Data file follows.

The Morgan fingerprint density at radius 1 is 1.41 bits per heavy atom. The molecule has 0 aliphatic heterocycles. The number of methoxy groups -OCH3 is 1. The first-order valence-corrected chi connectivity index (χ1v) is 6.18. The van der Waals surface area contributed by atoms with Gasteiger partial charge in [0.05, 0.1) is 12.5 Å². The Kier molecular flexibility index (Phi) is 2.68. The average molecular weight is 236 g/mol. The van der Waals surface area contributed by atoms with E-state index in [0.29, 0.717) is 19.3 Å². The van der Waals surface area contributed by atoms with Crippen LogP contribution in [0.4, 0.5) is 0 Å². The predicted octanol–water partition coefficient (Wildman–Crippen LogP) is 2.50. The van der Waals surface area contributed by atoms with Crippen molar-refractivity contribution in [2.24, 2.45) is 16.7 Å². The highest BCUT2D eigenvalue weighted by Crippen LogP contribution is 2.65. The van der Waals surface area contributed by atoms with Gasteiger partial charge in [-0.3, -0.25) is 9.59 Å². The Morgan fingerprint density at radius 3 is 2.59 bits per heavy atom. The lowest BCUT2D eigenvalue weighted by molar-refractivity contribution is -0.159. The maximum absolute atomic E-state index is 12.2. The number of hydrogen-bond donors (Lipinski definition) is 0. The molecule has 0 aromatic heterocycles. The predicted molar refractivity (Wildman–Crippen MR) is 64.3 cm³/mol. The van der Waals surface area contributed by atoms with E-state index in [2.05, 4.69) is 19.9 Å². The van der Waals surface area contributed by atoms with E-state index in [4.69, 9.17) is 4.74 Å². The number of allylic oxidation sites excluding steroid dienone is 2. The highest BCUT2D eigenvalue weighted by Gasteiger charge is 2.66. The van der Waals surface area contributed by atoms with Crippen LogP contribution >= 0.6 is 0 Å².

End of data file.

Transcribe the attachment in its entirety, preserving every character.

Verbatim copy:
The Morgan fingerprint density at radius 1 is 1.41 bits per heavy atom. The molecule has 0 aliphatic heterocycles. The number of methoxy groups -OCH3 is 1. The first-order valence-corrected chi connectivity index (χ1v) is 6.18. The van der Waals surface area contributed by atoms with Gasteiger partial charge in [0.05, 0.1) is 12.5 Å². The Kier molecular flexibility index (Phi) is 2.68. The average molecular weight is 236 g/mol. The van der Waals surface area contributed by atoms with E-state index in [0.29, 0.717) is 19.3 Å². The van der Waals surface area contributed by atoms with Crippen LogP contribution in [0.4, 0.5) is 0 Å². The predicted octanol–water partition coefficient (Wildman–Crippen LogP) is 2.50. The van der Waals surface area contributed by atoms with Crippen molar-refractivity contribution in [2.24, 2.45) is 16.7 Å². The highest BCUT2D eigenvalue weighted by Crippen LogP contribution is 2.65. The van der Waals surface area contributed by atoms with Gasteiger partial charge in [-0.3, -0.25) is 9.59 Å². The Morgan fingerprint density at radius 3 is 2.59 bits per heavy atom. The lowest BCUT2D eigenvalue weighted by molar-refractivity contribution is -0.159. The maximum absolute atomic E-state index is 12.2. The number of hydrogen-bond donors (Lipinski definition) is 0. The molecule has 0 aromatic heterocycles. The predicted molar refractivity (Wildman–Crippen MR) is 64.3 cm³/mol. The van der Waals surface area contributed by atoms with E-state index in [2.05, 4.69) is 19.9 Å². The van der Waals surface area contributed by atoms with E-state index in [4.69, 9.17) is 4.74 Å². The number of allylic oxidation sites excluding steroid dienone is 2. The highest BCUT2D eigenvalue weighted by Gasteiger charge is 2.66. The van der Waals surface area contributed by atoms with Crippen LogP contribution >= 0.6 is 0 Å².